Lessons in Lyme… Let Go of the Dross and Take Hold of the Gold
A fellow Lyme disease survivor once said to me that Lyme is “more strenuous than running a marathon and more demanding than working an 80 hour week”. Having endured multiple tick bites in the heart of Lyme country, no quote has described my battle more accurately.
Having been misunderstood by the medical community and even others in my life, Lyme shook me to the core of my being. During the shaking process, I eventually saw the opportunity to shed the “dross” that I had carried throughout my life. The dross simply refers to the emotional baggage that we all carry that often remains hidden; that is, until something draws it out. For me, it was years in the fiery furnace of the Lyme disease complex that drew the dross to the surface.
The dross never belonged to me anyway, but it was simply the result of knee-jerk responses that I learned throughout this journey called life. Lyme eventually became the vehicle from which the dross of fear, negative thoughts, impatience, unforgiveness, unhealthy people- pleasing tendencies, and a performance-based identity rose to the surface from within me.
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As the infections enabled the dross to surface, I had the opportunity to hold on to these unhealthy traits, emotions and false belief systems since they seemed part of my identity. After all, many of these things had been with me my entire life and would rear their ugly heads only once in a while. While the infections sparked a myriad of mental and physical symptoms, it seemed these little monsters would surface more frequently as I battled for survival. I realized that people-pleasing tendencies would repeatedly knock at my door, and responding to them would come at a cost to my health. Intuitively, I soon recognized that my physical body would be helped tremendously by shedding these pollutants from my soul.
Prior to contracting Lyme disease, these human weaknesses had not been having a major effect upon me, but now that I was sick, I realized there was more at stake if I allowed them free reign. Holding on to fear and anxiety would hinder my healing process and in some cases, amplify my symptoms. I realized that I could choose to wallow in victim land, and stuff the dross back down. However, that was not for me! I found that the dross would only resurface again, looking for me to play the star role of dancing with the dross in an unending cycle of defeat.
I decided I could help my body to heal and shed these impurities from my core. Although my brain chemistry had been negatively affected by Lyme I decided that this would not be an excuse to hold on to the emotional traits that would work against thehealing process. I learned the delicate balance between being able to identify the negative attributes and then releasing them, instead of pushing them back down beneath the surface. I learned to become a referee; a so- called guardian of my heart and soul, who could make choices that would bring lasting benefits.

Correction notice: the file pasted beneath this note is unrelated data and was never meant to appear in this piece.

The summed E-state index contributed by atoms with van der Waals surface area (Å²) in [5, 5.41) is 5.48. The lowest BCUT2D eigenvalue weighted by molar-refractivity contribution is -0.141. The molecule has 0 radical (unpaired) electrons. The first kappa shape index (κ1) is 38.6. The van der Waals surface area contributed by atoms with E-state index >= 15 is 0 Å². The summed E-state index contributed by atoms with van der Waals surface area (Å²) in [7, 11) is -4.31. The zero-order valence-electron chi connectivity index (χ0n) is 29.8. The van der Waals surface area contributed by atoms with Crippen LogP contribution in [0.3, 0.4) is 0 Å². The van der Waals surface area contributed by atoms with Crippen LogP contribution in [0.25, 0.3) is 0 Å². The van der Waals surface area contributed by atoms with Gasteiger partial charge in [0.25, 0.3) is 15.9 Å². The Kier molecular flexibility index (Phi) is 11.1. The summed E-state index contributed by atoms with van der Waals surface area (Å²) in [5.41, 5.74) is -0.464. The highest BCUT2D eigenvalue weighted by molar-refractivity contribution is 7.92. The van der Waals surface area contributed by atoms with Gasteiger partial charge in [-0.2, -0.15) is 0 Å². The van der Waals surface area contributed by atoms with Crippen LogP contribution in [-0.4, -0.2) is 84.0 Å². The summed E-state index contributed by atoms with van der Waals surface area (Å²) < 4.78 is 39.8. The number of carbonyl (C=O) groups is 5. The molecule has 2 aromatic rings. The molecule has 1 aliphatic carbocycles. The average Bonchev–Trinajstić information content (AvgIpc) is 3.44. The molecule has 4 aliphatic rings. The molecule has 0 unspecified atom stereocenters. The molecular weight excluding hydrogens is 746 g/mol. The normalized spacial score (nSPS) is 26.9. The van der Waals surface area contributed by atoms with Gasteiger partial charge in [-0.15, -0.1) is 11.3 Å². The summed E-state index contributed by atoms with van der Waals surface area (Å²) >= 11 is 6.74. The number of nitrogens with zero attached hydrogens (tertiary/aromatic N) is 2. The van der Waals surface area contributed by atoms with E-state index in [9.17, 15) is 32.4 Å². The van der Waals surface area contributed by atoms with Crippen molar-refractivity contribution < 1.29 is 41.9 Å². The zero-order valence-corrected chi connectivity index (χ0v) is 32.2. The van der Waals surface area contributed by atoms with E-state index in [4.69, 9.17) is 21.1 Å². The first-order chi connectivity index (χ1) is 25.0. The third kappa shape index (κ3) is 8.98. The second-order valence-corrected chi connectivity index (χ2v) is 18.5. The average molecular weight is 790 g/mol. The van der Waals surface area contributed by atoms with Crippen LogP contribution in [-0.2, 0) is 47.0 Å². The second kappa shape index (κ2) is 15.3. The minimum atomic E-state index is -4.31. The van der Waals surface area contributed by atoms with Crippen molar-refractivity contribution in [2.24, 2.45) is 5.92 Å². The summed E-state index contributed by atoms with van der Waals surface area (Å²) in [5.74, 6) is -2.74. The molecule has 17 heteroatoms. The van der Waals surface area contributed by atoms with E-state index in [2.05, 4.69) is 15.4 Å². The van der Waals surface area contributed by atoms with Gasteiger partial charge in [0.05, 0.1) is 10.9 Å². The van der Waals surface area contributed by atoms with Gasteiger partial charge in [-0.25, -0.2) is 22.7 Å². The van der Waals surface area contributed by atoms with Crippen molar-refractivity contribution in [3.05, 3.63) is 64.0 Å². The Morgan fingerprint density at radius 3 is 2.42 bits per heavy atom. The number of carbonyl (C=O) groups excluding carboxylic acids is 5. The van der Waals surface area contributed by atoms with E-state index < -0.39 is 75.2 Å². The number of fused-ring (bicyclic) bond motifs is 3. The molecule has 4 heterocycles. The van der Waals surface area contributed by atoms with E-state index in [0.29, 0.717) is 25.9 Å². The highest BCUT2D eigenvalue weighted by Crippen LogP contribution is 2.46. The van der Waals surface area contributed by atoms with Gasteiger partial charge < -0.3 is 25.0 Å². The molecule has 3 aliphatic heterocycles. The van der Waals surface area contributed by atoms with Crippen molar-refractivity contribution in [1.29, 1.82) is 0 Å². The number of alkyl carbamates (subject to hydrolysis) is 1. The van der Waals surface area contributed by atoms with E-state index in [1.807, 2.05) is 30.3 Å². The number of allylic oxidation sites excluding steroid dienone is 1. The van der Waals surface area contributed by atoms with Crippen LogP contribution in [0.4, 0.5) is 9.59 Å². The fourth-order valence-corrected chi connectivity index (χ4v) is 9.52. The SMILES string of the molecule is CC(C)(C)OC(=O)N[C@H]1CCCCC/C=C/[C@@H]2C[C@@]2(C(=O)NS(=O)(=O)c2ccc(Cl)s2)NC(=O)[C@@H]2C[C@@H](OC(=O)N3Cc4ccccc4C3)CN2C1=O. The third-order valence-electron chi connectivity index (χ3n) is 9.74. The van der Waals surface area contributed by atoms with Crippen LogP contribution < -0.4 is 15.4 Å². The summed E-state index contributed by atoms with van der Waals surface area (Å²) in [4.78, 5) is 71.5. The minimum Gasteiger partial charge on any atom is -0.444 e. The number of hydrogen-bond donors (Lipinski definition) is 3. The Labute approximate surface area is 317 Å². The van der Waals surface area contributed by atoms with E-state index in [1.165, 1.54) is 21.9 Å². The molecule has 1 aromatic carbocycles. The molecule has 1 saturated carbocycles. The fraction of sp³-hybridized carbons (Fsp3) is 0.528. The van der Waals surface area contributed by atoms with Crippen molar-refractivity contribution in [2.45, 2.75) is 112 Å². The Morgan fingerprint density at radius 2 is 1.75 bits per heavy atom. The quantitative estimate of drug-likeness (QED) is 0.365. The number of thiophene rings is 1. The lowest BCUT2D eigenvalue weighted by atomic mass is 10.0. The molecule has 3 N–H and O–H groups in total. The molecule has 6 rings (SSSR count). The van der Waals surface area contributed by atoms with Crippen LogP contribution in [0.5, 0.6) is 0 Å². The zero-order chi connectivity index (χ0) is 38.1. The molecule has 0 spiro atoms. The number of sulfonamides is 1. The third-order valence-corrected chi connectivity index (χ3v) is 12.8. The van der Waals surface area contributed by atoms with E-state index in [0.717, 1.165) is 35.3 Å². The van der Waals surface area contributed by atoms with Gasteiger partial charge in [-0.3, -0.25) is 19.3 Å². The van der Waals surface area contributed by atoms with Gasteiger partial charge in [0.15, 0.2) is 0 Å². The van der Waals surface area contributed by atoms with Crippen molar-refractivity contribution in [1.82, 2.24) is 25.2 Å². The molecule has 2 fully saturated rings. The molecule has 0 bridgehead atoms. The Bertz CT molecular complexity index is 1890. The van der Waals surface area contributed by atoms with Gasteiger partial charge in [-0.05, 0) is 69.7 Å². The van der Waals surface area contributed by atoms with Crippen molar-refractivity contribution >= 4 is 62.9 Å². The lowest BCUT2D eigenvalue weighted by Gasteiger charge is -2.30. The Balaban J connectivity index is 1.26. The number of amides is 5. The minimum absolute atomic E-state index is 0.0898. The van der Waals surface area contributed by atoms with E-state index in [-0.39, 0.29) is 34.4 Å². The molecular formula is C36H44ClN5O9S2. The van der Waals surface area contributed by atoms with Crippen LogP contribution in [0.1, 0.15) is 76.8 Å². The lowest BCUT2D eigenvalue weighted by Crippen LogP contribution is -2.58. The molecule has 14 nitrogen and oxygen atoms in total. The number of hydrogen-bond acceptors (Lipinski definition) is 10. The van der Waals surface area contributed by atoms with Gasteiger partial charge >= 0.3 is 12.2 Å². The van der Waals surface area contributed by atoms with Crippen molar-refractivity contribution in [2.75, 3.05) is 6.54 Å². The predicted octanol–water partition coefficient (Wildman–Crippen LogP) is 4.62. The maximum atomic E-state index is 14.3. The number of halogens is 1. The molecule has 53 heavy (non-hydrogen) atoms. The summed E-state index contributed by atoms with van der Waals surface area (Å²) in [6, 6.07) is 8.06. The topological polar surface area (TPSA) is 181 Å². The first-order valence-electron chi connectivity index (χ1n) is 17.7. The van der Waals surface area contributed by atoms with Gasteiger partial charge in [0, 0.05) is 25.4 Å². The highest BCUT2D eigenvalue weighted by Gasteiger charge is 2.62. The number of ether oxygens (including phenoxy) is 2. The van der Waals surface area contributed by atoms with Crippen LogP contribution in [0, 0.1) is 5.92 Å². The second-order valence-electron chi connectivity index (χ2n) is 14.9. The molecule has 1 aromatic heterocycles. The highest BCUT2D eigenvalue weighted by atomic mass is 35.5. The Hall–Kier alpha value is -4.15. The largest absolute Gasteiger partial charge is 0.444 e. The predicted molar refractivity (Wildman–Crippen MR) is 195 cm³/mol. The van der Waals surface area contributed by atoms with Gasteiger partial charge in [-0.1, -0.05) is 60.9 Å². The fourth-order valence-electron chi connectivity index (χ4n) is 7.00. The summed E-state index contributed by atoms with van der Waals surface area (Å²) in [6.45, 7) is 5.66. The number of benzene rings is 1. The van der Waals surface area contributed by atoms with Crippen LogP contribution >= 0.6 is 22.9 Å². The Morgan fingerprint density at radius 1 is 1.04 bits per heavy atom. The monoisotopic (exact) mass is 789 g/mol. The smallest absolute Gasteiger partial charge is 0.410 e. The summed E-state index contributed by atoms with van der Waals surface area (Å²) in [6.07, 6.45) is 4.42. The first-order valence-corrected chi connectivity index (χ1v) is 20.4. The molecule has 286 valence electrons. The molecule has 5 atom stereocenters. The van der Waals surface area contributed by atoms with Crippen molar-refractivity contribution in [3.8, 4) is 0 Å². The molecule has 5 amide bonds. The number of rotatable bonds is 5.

As I was learning to apply this newfound skill to my life, I found that some days I was more successful than others. However, the more I practiced shedding the dross, the more my true identity emerged. It became an opportunity to clean house and let my true nature come forward. I was using my pain as a weapon to bring forth gain. As the dross was being stripped away, it became easier for me to remain at peace, and I became more accepting of myself despite my imperfections. Self-doubt and people-pleasing tendencies diminished, and the performance-based identity was destroyed. I was pressing into life the best way I knew how, and it was taking on a new meaning. I began to be thankful for things I once took for granted.
Although there is still more dross within me that needs to be shed, and more of who God created me to be that needs to come forth, I have wholeheartedly submitted to the process. Healing is a journey, not an event. Through pain, patience and perseverance, every moment becomes a potential jewel on the string of pearls called life. I encourage you today to submit to the healing process by letting go of the dross, and reaching for the gold. Your body and soul will thank you that you did.
Sharon Tierney leads a local Lyme disease support group in Upstate New York, and maintains a community Facebook page called All Things New. She also leads Christian prayer groups.